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Let’s not muddle our minds when it comes to the term “Allah” being used to refer to “God” by people of other faiths. Some politicians and religious figures seem to exploit this issue without looking into the theological doctrines and the various historical facts.

The term “Allah” has been used by Christians in the Malay Archipelago to refer to God in Malay for more than four centuries (since the early 17th century) without any objection by the authorities.

In 2007 the government of Malaysia barred the use of the term “Allah” in any other context but a Muslim one. Understandably, the ruling against it must have been based on religious sensitivities in a multireligious society where the term “Allah” can be manipulated to confuse the Muslims.

After a legal scuffle that lasted more than a decade, the High Court on March 10 granted a Malaysian Christian the right to use the word “Allah” in her religious practice. The ruling quelled a three-decade government ban on Christians using the word “Allah” in their religious publications.

Malaysian Muslims in general and Christians do not speak Arabic and it would have been more appropriate if the “Allah” issue had not been brought to court but discussed amicably among the concerned parties – taking into consideration both the theological reasoning and the sensitivities of the people in a multi-religious society.

What’s more significant is that Muslims have to be edified on the use of the word “Allah” in the Arab world, which includes the days of Pagan Arabs to the advent of the Abrahamic faiths. “Lah” or “ilah” simply means God in Meccan Arabic and Hebrew as well.

And “Allah” in Arabic means “The God”.

Apparently, there is no lack of Islamic religious education in the country and yet some Muslims seem to be ill-informed on the use of the word “Allah” in the Abrahamic faiths as well as in many other religions. It’s the religious education system that has failed to disentangle minds in bondage.

Muslims should be edified that the word “Allah” (root word “ilah”) or its other derivatives were used long before Islam by the pagan Arabs, Christians and Jews.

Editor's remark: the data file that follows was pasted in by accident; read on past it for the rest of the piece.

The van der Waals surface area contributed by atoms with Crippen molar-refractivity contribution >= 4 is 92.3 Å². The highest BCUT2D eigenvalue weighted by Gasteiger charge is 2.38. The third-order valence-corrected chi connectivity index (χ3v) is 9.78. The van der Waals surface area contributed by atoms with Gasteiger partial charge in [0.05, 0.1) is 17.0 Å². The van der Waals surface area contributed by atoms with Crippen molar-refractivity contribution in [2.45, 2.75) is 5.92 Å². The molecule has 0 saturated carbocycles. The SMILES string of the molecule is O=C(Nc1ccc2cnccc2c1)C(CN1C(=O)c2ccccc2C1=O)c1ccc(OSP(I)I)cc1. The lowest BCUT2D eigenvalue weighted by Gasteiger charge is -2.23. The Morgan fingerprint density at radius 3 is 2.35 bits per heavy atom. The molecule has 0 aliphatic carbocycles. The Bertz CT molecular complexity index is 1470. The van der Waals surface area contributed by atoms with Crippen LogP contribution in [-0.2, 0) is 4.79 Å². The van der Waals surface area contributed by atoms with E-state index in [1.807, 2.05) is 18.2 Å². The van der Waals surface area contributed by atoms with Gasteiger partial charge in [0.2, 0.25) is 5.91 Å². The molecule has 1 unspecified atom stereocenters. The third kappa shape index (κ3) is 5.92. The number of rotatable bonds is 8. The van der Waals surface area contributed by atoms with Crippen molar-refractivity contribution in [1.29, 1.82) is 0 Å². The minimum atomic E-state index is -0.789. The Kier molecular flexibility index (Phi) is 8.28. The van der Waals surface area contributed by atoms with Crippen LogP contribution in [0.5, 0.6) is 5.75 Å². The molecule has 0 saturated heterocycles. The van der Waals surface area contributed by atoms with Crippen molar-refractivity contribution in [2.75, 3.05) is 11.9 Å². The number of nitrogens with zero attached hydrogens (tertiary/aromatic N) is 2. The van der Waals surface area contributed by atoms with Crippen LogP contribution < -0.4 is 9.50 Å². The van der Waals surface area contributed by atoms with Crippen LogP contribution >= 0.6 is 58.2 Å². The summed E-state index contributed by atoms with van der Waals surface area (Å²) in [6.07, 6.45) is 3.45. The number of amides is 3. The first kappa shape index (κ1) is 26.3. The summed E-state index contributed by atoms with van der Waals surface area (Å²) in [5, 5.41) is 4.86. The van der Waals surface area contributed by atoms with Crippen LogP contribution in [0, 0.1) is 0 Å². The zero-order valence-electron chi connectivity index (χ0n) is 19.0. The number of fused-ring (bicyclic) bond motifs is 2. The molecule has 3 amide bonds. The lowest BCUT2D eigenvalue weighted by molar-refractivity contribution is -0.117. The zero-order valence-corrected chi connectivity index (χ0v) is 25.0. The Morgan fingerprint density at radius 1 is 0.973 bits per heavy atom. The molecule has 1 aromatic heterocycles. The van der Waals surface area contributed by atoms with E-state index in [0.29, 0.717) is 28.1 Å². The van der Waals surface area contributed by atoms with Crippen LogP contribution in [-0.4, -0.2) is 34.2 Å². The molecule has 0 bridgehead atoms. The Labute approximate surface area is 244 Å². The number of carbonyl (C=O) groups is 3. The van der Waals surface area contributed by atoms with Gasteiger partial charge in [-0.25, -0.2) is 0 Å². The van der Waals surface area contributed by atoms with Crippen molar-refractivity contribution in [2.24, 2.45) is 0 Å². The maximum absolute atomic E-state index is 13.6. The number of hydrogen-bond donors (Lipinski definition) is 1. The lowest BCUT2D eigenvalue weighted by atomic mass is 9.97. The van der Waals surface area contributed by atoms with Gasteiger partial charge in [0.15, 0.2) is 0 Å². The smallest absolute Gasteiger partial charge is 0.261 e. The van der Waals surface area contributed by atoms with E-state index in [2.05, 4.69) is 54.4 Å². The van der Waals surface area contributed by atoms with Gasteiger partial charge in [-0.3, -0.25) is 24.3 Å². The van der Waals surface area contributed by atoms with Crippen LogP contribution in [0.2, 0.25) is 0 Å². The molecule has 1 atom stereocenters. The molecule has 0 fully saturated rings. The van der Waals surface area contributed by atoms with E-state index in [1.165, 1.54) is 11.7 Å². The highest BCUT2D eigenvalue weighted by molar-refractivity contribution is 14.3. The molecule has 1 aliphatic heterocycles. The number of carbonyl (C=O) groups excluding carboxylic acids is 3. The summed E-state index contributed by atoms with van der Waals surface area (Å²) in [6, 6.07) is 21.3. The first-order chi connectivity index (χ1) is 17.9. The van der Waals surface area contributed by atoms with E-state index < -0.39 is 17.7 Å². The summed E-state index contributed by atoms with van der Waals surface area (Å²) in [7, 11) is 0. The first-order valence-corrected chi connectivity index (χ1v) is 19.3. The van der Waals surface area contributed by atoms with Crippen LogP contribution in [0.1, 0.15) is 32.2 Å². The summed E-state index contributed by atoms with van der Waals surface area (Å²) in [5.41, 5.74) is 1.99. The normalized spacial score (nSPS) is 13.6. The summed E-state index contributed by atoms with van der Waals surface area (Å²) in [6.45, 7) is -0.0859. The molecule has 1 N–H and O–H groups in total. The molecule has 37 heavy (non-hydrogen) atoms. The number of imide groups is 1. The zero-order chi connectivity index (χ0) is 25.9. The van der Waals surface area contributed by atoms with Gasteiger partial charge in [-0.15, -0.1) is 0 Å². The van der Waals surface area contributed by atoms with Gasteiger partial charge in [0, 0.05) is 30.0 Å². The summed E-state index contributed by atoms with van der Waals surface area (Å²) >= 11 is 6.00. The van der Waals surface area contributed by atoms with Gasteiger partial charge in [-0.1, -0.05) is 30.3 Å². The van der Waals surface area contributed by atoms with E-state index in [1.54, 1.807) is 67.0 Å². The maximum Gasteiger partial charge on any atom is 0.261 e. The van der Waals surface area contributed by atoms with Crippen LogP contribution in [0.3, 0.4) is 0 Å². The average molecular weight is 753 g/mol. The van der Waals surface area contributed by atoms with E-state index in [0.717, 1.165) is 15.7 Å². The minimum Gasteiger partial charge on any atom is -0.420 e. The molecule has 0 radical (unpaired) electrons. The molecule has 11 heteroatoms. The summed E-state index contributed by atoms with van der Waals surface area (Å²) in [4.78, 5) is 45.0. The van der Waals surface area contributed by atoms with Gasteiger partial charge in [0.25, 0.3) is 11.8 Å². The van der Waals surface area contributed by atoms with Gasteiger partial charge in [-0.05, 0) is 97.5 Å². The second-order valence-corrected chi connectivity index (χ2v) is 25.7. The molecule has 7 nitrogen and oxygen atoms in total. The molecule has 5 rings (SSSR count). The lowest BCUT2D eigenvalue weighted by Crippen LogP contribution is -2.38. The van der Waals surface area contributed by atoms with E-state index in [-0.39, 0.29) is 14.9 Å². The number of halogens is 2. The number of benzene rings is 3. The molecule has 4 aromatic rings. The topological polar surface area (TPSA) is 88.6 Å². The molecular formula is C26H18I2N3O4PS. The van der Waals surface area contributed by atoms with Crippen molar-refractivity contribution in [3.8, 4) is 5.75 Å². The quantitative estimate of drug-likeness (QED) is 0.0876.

Morphologically the term “Allah” is derived from a contraction of the Arabic definite article “al” (The) and “ilah” (God). Just emphasise to the Muslims that this “notion of God” is not the same among that of the pagan Arabs, Christian theology and Islam. The concepts associated with the term “Allah”, however, differ among religious traditions and the Muslims in the country can be enlightened on this only through proper religious education.

Hebrew and Arabic are closely related Semitic languages, and that “Allah” (root, ilah) and the Biblical Elohim are cognate derivations of the same origin. Going beyond the Semitic race, for instance in the Sanskrit language, Allah, Amba and Akka are synonyms. The term “Allah” also forms part of Sanskrit chants. It’s therefore no surprise that the term “Allah” is also found in Bengali and many other languages in the Indian subcontinent.

In fact, the origin of the root word “iiah” can be traced back to 2000 BC when it was used by the Arabs for pagan worship.

Learned Muslims and religious scholars in the country should stop politicising Islam but get to the study of the actual etymology of the word “Allah” as used in Islam and other cultures and religions.

This is not the issue or tussle between Muslims and non-Muslims or among political parties but of great educational significance to all Malaysians. Educate the masses on the universal acceptance of the term “Allah” and its cognates to refer to God and stress that theologically they may have different meanings to every religion or culture based on an individual’s perception of the Creator.

Explain to the masses

It would be more appropriate here to explain to the masses that “Allah” is the Arabic word for “the God” and “Al-“ is a definite article in Arabic; the word “Allah” or its derivatives are used in more than 60 main languages in the world to refer to “The God” and the word is notably used by Muslims, Arab speakers, Arab Christians, the Mizrahi Jews and later by the Christians in the Malay Archipelago since the 17th century. The Christians in the Malay Archipelago have inherited this term since then to refer to God. Bible translations into Malay were only published in 1733.

Christianity and Judaism came before Islam. Many Arabic-speakers of all Abrahamic faiths, including Christians and Jews, had long used the word “Allah” or its cognates to mean God.

In the context of Indonesia, Sabah and Sarawak, the term “Allah” has been in use for the past four centuries by those who profess Christianity. This is not something new to them, so there cannot be any coherent reason why they should stop using the word “Allah” in their translated Bibles now.

The first dictionary of Dutch-Malay by AC Ruyl, Justus Heurnius, and Caspar Wiltens in 1650 (revised edition from 1623 edition and 1631 Latin-edition) recorded “Allah” as the translation of the Dutch word “Godt”. Since then, the word “Allah” has been used to refer to God by the majority natives who profess Christianity in the Malay Archipelago.

The use of the word “Allah” by Christians has been conspicuous in Indonesia, Sarawak and Sabah. Stopping it after it has been in use for the past four centuries will be too impetuous a step and even defeats the purpose in this era of technology.